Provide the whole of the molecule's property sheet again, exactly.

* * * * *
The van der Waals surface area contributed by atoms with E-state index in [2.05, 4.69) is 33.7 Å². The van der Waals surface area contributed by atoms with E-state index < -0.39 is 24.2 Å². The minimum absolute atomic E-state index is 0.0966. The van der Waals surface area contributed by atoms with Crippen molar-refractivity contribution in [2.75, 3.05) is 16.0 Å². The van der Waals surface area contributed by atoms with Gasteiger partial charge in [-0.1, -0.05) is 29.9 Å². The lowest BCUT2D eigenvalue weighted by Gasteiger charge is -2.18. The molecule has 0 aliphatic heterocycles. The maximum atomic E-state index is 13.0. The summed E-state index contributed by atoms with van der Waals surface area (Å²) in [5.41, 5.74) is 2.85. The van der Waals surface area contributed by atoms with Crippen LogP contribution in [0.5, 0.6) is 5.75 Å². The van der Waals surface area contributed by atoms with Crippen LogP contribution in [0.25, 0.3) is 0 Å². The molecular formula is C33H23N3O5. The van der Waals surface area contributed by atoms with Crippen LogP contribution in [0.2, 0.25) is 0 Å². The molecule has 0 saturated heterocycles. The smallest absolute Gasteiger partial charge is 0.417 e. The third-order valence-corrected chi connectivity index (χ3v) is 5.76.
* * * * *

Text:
The van der Waals surface area contributed by atoms with E-state index in [2.05, 4.69) is 33.7 Å². The van der Waals surface area contributed by atoms with E-state index < -0.39 is 24.2 Å². The minimum absolute atomic E-state index is 0.0966. The van der Waals surface area contributed by atoms with Crippen molar-refractivity contribution in [2.75, 3.05) is 16.0 Å². The van der Waals surface area contributed by atoms with Gasteiger partial charge in [-0.1, -0.05) is 29.9 Å². The lowest BCUT2D eigenvalue weighted by Gasteiger charge is -2.18. The molecule has 0 aliphatic heterocycles. The maximum atomic E-state index is 13.0. The summed E-state index contributed by atoms with van der Waals surface area (Å²) in [5.41, 5.74) is 2.85. The van der Waals surface area contributed by atoms with Crippen LogP contribution in [0.5, 0.6) is 5.75 Å². The van der Waals surface area contributed by atoms with Crippen LogP contribution in [0.25, 0.3) is 0 Å². The molecular formula is C33H23N3O5. The van der Waals surface area contributed by atoms with Crippen LogP contribution in [0.2, 0.25) is 0 Å². The molecule has 0 saturated heterocycles. The smallest absolute Gasteiger partial charge is 0.417 e. The third-order valence-corrected chi connectivity index (χ3v) is 5.76.